Qalb Tounes, which holds the second most seats in parliament behind Ennahda and has usually lent support to the Islamist group, saw most of its deputies vote in favour of the motion. That sent a strong signal to Ennahda that its fragile alliances could be beginning to crumble.

In addition to the PDL’s bloc (16 deputies), the motion won votes from the People’s Movement (14 deputies), which is part of the Democratic Bloc, Qalb Tounes (28 deputies), the Reform Bloc (16 deputies), Tahya Tounes (14 deputies), the National Bloc (9 deputies) and the Future Bloc (9 deputies), as well as a number of deputies who do not belong to parliamentary blocs, including Safi Said and Faisal al-Tebini.

Mustapha Ben Ahmed, a deputy with the Tahya Tounes bloc, told The Arab Weekly “the decline of Ennahda opens the way for the expansion of the opposition’s ranks within the Parliament, especially if the Islamic movement continues the policy of escaping forward.”

He noted that the loss of the Qalb Tounes’s bloc was an especially painful blow for Ennahda.

During a fiery speech in parliament, Moussi vowed that her numbers would “increase more and more.”

For Ennahda, a political heavyweight that holds 54 seats, the parliament speaker and 5 ministerial portfolios, pressure is building like never before.

While Ghannouchi likely predicted he could take advantage of divisions in parliament, the outcome showed how out of touch he is with the political winds.  

Ghannouchi, perhaps realising he had overplayed his hand, even sounded contrite at the end of the session, saying: “I listened to all your criticisms and remarks. I have to take them into consideration because if I am here, it is thanks to you. I must also be closer to you. “

Apart from shining a spotlight on Ghannouchi’s foray into the Libyan conflict, the parliamentary session also revealed critical differences within the ruling coalition. Ennahdha and the People’s Movement, which both sit on the Council of Ministers, expressed public disagreements. While the Democratic Current movement, led by Mohamed Abbou, struggled to articulate a clear geostrategic vision, with its deputies voicing many divergent views.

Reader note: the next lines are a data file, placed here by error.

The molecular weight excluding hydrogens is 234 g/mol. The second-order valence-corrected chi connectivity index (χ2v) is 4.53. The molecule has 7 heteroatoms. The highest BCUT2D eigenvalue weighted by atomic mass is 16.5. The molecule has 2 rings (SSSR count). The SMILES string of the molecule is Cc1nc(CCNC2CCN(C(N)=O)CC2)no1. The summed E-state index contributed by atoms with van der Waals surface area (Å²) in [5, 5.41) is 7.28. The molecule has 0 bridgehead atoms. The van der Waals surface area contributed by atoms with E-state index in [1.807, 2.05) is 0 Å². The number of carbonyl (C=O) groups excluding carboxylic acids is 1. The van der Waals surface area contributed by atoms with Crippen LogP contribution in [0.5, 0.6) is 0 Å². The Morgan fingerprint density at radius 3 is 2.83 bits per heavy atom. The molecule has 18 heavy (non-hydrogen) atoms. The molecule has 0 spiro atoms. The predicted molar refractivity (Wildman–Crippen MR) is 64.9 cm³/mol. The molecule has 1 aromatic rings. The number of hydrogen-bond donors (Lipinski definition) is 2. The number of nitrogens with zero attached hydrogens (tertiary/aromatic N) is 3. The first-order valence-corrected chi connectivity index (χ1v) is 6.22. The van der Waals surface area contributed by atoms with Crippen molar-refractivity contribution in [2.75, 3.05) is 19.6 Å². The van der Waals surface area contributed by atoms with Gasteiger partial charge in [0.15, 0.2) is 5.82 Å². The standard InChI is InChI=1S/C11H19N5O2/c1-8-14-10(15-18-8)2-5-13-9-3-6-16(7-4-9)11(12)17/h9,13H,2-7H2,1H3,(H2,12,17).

Tahya Tounes, Qalb Tounes and the People’s Movement put their longstanding feud on hold to back the PDL’s campaign, a rare show of unity that would have been unthinkable just a month ago. Ultimately, the motion to reject any foreign intervention in the Libyan conflict allowed the diverse grouping of political players to restore their image, setting themselves clearly against Ennahda and its alleged foreign policy manoeuvres.

 “The motion’s winning of 94 votes is in itself a brilliant victory against the existing system, put in place by the Muslim Brotherhood,” PDL deputy Thameur Saad told The Arab Weekly.

 “We succeeded in bringing together the modernist and civil forces around a unified goal. The voting process also resulted in the emergence of a new front that represents a majority compared to that of Ennahda,” Saad added, noting that the new front “will face the rival side, and as time progresses, this means the balance will shift between the ruling camp and the opposition.”